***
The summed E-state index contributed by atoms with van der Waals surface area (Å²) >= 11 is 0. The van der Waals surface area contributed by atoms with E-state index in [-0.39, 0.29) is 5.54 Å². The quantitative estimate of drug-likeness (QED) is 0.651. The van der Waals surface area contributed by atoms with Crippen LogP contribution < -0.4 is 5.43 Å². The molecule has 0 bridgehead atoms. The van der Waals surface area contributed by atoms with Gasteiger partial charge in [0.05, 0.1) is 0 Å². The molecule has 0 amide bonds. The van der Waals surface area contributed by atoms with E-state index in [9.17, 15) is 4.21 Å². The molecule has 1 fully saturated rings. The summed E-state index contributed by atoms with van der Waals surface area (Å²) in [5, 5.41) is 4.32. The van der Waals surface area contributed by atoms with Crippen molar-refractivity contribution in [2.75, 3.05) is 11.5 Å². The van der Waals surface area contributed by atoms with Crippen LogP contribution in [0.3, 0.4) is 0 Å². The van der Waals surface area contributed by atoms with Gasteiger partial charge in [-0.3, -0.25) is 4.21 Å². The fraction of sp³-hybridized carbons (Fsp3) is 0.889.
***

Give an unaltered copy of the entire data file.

The summed E-state index contributed by atoms with van der Waals surface area (Å²) >= 11 is 0. The van der Waals surface area contributed by atoms with E-state index in [-0.39, 0.29) is 5.54 Å². The quantitative estimate of drug-likeness (QED) is 0.651. The van der Waals surface area contributed by atoms with Crippen LogP contribution < -0.4 is 5.43 Å². The molecule has 0 bridgehead atoms. The van der Waals surface area contributed by atoms with Gasteiger partial charge in [0.05, 0.1) is 0 Å². The molecule has 0 amide bonds. The van der Waals surface area contributed by atoms with E-state index in [9.17, 15) is 4.21 Å². The molecule has 1 fully saturated rings. The summed E-state index contributed by atoms with van der Waals surface area (Å²) in [5, 5.41) is 4.32. The van der Waals surface area contributed by atoms with Crippen molar-refractivity contribution in [2.75, 3.05) is 11.5 Å². The van der Waals surface area contributed by atoms with Crippen LogP contribution in [0.3, 0.4) is 0 Å². The van der Waals surface area contributed by atoms with Gasteiger partial charge in [-0.3, -0.25) is 4.21 Å². The fraction of sp³-hybridized carbons (Fsp3) is 0.889.